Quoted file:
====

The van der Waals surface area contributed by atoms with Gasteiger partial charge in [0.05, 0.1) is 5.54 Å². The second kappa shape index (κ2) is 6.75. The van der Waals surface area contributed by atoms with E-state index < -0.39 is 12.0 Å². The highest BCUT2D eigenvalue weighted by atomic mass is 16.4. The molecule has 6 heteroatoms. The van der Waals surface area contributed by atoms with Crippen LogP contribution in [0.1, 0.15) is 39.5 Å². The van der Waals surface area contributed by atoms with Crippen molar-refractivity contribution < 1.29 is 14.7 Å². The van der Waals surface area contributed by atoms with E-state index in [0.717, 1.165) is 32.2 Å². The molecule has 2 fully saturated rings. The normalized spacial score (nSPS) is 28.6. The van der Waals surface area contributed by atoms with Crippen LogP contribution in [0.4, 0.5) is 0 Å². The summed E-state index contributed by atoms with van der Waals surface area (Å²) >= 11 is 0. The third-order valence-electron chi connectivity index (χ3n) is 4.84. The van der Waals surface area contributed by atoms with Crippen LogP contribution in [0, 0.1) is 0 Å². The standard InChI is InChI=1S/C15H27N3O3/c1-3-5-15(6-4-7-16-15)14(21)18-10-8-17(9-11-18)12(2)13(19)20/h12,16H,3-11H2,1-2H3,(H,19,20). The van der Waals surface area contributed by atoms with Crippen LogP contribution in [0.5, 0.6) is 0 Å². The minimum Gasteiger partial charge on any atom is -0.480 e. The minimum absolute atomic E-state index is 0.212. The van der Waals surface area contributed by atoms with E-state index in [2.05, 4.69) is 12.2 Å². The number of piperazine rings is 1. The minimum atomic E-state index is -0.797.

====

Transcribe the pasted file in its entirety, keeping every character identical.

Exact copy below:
The van der Waals surface area contributed by atoms with Gasteiger partial charge in [0.05, 0.1) is 5.54 Å². The second kappa shape index (κ2) is 6.75. The van der Waals surface area contributed by atoms with E-state index < -0.39 is 12.0 Å². The highest BCUT2D eigenvalue weighted by atomic mass is 16.4. The molecule has 6 heteroatoms. The van der Waals surface area contributed by atoms with Crippen LogP contribution in [0.1, 0.15) is 39.5 Å². The van der Waals surface area contributed by atoms with Crippen molar-refractivity contribution < 1.29 is 14.7 Å². The van der Waals surface area contributed by atoms with E-state index in [0.717, 1.165) is 32.2 Å². The molecule has 2 fully saturated rings. The normalized spacial score (nSPS) is 28.6. The van der Waals surface area contributed by atoms with Crippen LogP contribution in [0.4, 0.5) is 0 Å². The summed E-state index contributed by atoms with van der Waals surface area (Å²) >= 11 is 0. The third-order valence-electron chi connectivity index (χ3n) is 4.84. The van der Waals surface area contributed by atoms with Crippen LogP contribution in [0, 0.1) is 0 Å². The standard InChI is InChI=1S/C15H27N3O3/c1-3-5-15(6-4-7-16-15)14(21)18-10-8-17(9-11-18)12(2)13(19)20/h12,16H,3-11H2,1-2H3,(H,19,20). The van der Waals surface area contributed by atoms with Crippen LogP contribution in [0.5, 0.6) is 0 Å². The minimum Gasteiger partial charge on any atom is -0.480 e. The minimum absolute atomic E-state index is 0.212. The van der Waals surface area contributed by atoms with E-state index in [2.05, 4.69) is 12.2 Å². The number of piperazine rings is 1. The minimum atomic E-state index is -0.797.